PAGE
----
One of the attributes of language is open-endedness. Human beings can generate unlimited utterances through the limited rules that guide sentence formation in any language.
Every creative language user can form sentences that are unheard-of and, by extension, enthrall listeners. Despite this natural gift of creativity, users of English, especially non-native speakers, have some sets of overused expressions.
Such expressions are called clichés. While these expressions sound impressive to some individuals, they appear tedious to many others by virtue of overuse. It must be mentioned that such expressions are not wrong.
They could, nonetheless, expose a person’s lack of originality and ingenuity. Any user of English who desires elegance must, therefore, largely avoid these overused expressions. This piece will address a number of them, as well as their alternatives.
One of such clichés is ‘be that as it may’. This expression is used to mean you accept a piece of information, but it does not change your opinion of the subject you are discussing. This expression can be replaced with less common expressions given in the sentences below:
She has made a good point. Be that as it may, she must remain here (cliché).
She has made a good point. However true that may be, she must remain here (alternative).
She has made a good point. Whatever the case may be, she must remain here (alternative).
Another common one is ‘does/did not augur well’. This has been a long preferred expression by many Nigerians, particularly when they resolve to register their displeasure at a decision or a situation.
The extent of kidnapping and banditry in Nigeria does not augur well for the future of the country (cliché).
The extent of kidnapping and banditry in Nigeria is an ominous sign for the future of the country (alternative).
The extent of kidnapping and banditry in Nigeria is not a good sign for the future of this country (alternative).
Additionally, you must have heard people say that a person is ‘a force to be reckoned with’. This, of course, is not inappropriate. Yet, it can be said in a simpler, clearer and more straightforward manner, as disclosed below:
Bola Tinubu is a force to be reckoned with in Nigerian politics (cliché).
Bola Tinubu is a major force in Nigerian politics (alternative).
Again, when something is highly unsatisfactory, many a user of English prefers to use the cliché, ‘leave much to be desired’. This can be simply replaced with the phrase ‘not very satisfactory’. So, rather than saying a person’s reaction to an issue left much to be desired, we could simply say that such a person’s reaction was not very satisfactory. Describing a situation or phenomenon as ‘the order of the day’ is another cliché that can be avoided and replaced with the three alternative words/expressions below:
Kidnapping has become the order of the day in Nigeria (cliché).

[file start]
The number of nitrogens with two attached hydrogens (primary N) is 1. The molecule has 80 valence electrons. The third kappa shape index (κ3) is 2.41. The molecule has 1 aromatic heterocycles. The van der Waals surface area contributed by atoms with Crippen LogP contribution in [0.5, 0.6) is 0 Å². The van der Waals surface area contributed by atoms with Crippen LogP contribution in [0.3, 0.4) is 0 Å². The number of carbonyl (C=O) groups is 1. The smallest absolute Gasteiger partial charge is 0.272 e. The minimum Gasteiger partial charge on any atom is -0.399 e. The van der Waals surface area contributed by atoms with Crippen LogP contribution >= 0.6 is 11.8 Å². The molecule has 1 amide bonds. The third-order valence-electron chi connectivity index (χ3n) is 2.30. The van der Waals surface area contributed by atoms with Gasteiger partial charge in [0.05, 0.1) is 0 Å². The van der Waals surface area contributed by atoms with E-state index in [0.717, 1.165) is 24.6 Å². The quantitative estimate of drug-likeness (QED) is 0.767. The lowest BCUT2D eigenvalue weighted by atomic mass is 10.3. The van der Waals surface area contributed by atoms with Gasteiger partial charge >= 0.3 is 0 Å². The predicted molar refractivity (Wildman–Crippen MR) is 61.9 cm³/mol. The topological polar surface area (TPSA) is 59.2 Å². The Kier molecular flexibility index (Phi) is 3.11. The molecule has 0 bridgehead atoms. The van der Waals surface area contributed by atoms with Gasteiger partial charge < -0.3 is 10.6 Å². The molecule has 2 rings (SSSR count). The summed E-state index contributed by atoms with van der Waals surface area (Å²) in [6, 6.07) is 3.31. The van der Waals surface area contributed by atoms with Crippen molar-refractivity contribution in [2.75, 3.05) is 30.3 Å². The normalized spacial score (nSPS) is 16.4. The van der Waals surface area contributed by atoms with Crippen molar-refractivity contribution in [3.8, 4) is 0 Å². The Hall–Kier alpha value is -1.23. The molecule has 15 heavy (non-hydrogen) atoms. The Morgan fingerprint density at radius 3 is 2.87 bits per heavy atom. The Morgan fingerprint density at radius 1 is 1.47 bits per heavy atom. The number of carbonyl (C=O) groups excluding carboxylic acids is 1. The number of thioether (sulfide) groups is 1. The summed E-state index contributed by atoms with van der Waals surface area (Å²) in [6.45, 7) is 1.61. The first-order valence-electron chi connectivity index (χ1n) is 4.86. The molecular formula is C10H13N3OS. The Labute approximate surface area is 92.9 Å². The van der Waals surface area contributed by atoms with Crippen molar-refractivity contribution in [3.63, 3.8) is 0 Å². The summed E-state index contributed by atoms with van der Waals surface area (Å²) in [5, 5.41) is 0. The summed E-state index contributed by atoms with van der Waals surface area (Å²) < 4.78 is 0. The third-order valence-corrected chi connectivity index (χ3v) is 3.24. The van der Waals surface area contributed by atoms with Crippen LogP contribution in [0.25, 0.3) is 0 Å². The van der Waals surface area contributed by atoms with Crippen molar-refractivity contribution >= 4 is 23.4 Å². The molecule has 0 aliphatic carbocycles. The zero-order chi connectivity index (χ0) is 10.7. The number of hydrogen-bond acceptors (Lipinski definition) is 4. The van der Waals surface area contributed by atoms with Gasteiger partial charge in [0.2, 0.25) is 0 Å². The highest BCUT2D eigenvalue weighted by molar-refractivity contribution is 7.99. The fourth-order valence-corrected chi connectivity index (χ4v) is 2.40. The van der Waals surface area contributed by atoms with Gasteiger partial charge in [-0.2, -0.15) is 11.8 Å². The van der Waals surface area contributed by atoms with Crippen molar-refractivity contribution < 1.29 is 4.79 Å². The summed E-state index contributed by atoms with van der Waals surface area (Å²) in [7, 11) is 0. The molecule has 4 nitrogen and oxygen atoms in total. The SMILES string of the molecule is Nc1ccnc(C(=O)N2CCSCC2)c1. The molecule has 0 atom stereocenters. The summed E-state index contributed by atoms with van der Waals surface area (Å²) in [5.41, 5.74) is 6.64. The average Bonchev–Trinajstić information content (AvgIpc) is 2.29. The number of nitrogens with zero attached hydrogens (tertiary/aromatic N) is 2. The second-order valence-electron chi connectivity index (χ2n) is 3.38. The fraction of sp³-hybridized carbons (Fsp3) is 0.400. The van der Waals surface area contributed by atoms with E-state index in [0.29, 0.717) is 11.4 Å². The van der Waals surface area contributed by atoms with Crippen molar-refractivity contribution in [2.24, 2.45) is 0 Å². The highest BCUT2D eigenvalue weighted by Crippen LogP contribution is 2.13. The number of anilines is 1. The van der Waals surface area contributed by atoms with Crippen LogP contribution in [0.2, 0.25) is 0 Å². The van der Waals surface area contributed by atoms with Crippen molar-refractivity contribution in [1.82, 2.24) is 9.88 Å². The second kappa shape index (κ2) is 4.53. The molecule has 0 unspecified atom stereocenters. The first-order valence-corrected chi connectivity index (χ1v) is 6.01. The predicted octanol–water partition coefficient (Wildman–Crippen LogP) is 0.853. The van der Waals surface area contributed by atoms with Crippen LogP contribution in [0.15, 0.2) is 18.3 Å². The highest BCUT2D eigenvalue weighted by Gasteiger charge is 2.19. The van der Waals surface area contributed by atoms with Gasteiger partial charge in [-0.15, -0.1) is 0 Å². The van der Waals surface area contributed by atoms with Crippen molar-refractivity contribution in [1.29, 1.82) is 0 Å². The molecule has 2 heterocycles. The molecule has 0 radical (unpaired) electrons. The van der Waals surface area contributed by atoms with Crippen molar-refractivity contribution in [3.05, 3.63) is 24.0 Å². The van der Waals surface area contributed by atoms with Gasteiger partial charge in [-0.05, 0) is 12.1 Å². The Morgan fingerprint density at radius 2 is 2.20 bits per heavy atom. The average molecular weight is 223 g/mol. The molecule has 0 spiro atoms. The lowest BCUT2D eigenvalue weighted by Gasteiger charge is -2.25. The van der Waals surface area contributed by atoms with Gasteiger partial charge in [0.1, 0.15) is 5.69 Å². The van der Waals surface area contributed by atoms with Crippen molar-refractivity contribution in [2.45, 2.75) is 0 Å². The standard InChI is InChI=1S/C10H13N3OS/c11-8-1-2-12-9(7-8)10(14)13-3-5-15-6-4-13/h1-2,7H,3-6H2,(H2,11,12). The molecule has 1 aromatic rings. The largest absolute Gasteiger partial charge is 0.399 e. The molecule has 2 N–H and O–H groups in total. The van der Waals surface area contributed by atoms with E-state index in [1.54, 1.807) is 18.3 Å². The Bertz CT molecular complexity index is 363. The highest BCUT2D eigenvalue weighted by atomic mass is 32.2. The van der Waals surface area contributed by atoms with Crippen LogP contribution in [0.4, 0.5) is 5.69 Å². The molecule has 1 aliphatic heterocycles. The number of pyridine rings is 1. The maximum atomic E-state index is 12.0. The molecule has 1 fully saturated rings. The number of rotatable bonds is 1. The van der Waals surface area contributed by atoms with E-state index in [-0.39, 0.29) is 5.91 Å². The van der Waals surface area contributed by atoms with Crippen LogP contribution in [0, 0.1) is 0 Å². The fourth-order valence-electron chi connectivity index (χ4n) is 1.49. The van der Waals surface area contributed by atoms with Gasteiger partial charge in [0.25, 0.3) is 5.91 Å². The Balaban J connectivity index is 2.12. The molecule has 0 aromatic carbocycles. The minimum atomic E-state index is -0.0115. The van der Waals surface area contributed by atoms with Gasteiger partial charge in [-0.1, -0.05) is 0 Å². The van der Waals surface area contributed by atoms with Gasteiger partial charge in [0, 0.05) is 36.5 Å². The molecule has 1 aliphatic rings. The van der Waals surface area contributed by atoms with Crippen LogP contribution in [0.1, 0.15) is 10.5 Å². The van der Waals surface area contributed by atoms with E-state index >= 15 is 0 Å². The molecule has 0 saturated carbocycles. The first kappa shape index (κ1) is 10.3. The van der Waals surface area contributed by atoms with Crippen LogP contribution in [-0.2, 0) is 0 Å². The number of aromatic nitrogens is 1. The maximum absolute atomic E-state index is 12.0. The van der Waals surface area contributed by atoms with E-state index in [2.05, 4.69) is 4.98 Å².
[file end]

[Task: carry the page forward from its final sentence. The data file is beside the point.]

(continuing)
Kidnapping has become endemic in Nigeria (alternative).
Kidnapping has become the rule in Nigeria (alternative).
Another common statement is to say that something ‘cannot be overemphasised’. This statement is used to express the importance of a thing, but it has been bleached with its incessant usage by many speakers of English. This phrase can be replaced by simple words, as seen in the following example sentences:
The harm caused by kidnappers in Nigeria cannot be overemphasised (cliché).
The harm caused by kidnappers in Nigeria is substantial (alternative).
The harm caused by kidnappers in Nigeria is colossal (alternative).
The harm caused by kidnappers in Nigeria is indescribable (alternative).
Other sentence structures that embody clichés are:
My hobbies include singing, dancing and reading, to name but a few (cliché).
My hobbies include singing, dancing, reading and many more (alternative).
My hobbies include singing, dancing, reading and whatnot (alternative).
At that point in time, I was domiciled in Brussels, Belgium (cliché).
At that time, I was domiciled in Brussels, Belgium (alternative).
I expected my subordinates to think outside the box (cliché).
I expected my subordinates to stretch their imaginations (alternative).
I expected my subordinates to expand their thinking (alternative).
I expected my subordinates to examine the issue from a different perspective (alternative).
The parliamentarians are on the same page (cliché).
The parliamentarians are working in harmony (alternative).
The parliamentarians have a shared understanding (alternative).
My lecturer admonished me to keep my eye on the ball (cliché).
My lecturer admonished me to remain focussed (alternative).
At the end of the day, Ruth was adjudged the winner of the contest (cliché).
Ultimately, Ruth was adjudged the winner of the contest (alternative).
Finally, Ruth was adjudged the winner of the content (alternative).
Mark you, the expressions, which are currently designated as clichés, were elegant ways of capturing situations. Over time, however, they have been overused and have lost their elegance. Users of English should, thus, be more ingenious, in order to sound and write uniquely.
© 2021 Ganiu Abisoye Bamgbose
Department of English,
Lagos State University